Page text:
Quick! What do horses and gigantic stone statues of people and heads have in common? If you answered, “nothing,” well, prepare to be surprised. They do have something in common. They both reside on Easter Island, also known as Rapa Nui to its native population.
Famous mostly for the huge statues, called “Moai”, Easter Island is one of the most remote inhabited islands in the world. It’s politically part of Chile, but it’s located a 4 hour flight from it, out into the Pacific Ocean.
The island is believed to have been first settled by Polynesians, although the date of the first settlement is unclear. It could be anywhere from 300 AD to 1200 AD, making it relatively one of the youngest inhabited territories on the planet.
For hundreds of years, the islanders lived with no known outside contact, until Europeans begin showing up in the 1700’s. There were a few visits, in which it’s noted that many, if not all, of the famous statues were toppled by the Islanders themselves, possibly not believing in their old leaders anymore. (The statues were all put back up, starting in the 1950’s). But after just observation, eventually everyone begin interacting, and the the island became a popular supply station for ships. After years of mutual benefit, eventually, there were some hostile visits from South America. Many of the islanders were stolen to be forced into slavery in Peru, and others died from disease. When the first missionary visited the island in 1864, the population was down to only about 100 islanders, from original estimates of 2,000-3,000.
The Moai Statues
The island is most famous for the statues. There’s always been a bit of mystery about the statues, but here is what is known:
- They aren’t just heads, some of them just got buried. They have full bodies.
- They are carved from the island’s volcano, Rano Raraku, and you can visit it to see partially completed ones.
- They were made to honor leaders of the the tribes. They are supposed to look different from each other, as they represent the unique features of the person.
- The larger the statue, the greater your tribe was, so they kept trying to make bigger and bigger statues.
- The biggest mystery is how they transported the statues across the island. Some theories are they rolled across logs, or they were “walked,” rocked back and forth using ropes. Also, aliens seems to be a theory. I don’t put much faith in that one, but some people do.
Now that you’re familiar with the statues, let’s talk about the horses.
The Origin of the Horses of Easter Island
Let’s loop back to the briefly mentioned missionaries. Aside from bringing the Roman Catholic religion with them, it’s said that they were also responsible for bringing the horses, too.
There isn’t a huge amount of information on why the missionaries specifically brought the horses, but I’m guessing it’s because they were looking to live on the island, and they were transportation. All previous visitors were sailors, who don’t carry around horses with them because it wouldn’t make sense to have a horse just to keep it on a boat all the time. But, the missionaries were so obsessed with their horses that there was no way they were leaving them behind, so took them on a multi-day (week? month?) ship journey to bring them there. Got to love that kind of horse obsession! (although I guess they weren’t too obsessed, since they left them there. Or maybe they realized that transporting horses is never fun.)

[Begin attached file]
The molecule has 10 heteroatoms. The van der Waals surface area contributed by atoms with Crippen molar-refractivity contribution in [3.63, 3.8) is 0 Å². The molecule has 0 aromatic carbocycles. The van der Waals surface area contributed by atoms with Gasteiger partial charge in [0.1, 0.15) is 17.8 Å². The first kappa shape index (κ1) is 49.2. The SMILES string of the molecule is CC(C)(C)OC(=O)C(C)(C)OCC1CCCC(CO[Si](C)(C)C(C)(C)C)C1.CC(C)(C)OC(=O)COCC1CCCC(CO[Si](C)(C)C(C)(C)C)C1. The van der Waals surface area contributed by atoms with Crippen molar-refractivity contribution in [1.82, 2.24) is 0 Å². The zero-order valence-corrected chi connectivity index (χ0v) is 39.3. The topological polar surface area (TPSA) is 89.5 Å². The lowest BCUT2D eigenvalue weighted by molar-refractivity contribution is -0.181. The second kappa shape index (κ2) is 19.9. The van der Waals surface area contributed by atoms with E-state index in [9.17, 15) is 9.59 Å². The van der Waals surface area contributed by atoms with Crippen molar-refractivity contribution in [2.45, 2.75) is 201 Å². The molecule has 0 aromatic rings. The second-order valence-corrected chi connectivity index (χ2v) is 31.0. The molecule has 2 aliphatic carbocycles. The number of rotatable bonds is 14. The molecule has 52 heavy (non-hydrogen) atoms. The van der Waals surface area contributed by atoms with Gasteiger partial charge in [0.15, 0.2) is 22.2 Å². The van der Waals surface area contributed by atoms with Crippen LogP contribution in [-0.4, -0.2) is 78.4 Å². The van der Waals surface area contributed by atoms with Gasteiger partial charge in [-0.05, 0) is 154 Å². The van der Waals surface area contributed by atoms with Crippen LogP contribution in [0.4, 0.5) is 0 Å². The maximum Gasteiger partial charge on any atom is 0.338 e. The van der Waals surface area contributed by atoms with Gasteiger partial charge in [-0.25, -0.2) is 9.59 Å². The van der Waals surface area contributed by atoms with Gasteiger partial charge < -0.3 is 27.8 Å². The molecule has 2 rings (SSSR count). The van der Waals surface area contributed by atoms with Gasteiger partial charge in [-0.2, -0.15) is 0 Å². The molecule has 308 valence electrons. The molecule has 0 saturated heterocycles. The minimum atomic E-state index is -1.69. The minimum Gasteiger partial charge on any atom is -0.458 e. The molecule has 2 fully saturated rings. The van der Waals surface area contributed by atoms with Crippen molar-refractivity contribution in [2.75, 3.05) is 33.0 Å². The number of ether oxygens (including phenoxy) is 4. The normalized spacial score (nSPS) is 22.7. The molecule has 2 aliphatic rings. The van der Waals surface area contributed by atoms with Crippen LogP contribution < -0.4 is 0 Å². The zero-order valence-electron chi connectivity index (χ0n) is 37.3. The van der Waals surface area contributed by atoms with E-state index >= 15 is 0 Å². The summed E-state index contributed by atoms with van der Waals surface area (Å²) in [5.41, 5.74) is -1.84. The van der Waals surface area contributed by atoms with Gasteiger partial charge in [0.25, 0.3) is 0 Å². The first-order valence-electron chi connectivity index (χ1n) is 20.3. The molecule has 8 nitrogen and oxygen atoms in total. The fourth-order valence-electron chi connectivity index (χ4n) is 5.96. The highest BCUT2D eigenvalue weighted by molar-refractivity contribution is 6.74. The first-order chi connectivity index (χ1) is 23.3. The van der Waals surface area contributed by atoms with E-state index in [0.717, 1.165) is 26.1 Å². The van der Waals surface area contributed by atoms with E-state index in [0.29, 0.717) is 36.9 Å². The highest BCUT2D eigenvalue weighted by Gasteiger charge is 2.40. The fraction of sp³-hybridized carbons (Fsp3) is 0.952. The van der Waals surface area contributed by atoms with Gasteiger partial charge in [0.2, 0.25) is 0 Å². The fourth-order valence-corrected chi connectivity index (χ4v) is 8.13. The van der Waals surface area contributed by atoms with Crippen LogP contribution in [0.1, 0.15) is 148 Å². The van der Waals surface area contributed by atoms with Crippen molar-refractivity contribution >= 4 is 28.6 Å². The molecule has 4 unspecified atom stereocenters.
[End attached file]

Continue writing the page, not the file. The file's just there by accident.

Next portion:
There’s very little information on what breeds were brought to the island. I have been unable to completely verify, but the original horses seem to be Spanish in origin, and the few horses have been brought in include quarter horses, thoroughbreds, and appaloosas. As there’s been very little influence from the outside, I would say these horses are essentially their own breed at this point. But unlike many horse breeds, there’s no official tracking or registry of any kind.
The Lifestyle of a Horse on Easter Island
Life on Easter Island is tough for horses. The land is not fertile, and vegetation struggles to grow. Storms throw salt onto the land, making plant life difficult. The island was deforested hundreds of years ago, possibly through the statue rolling, but also just for buildings, fires, and canoes, and now new trees struggle to grow.
The horses are left to wander the entire island. Despite the harsh conditions, the horses have thrived. Locals often claim, “We have more horses than people.” (May be slightly exaggerated, human population is around 7,000, horses seems to be around 2,000). There seems to be a mix of both feral horses and tamed horses, owned by individuals.
The horses are used for trail riding, specifically taking tourists on trail rides. Many of the areas of Easter Island are delicate, with no cars allowed, so taking a trail ride will get you into areas that are otherwise inaccessible.
While the trails are beautiful and unique, horse owners used to modern conveniences would likely struggle here. There isn’t a veterinarian on the island, let alone an equine vet. There’s no farriers on the island. While there may be traveling vets that visit the island, this is very much a DIY level of horse care. Despite this though, most of the horses seem to be well kept, even with their limited resources.
The horses of Easter Island are fascinating, and there’s so much more we could learn about them. Hopefully in the years to come, more information will be available on this interesting strain of horses.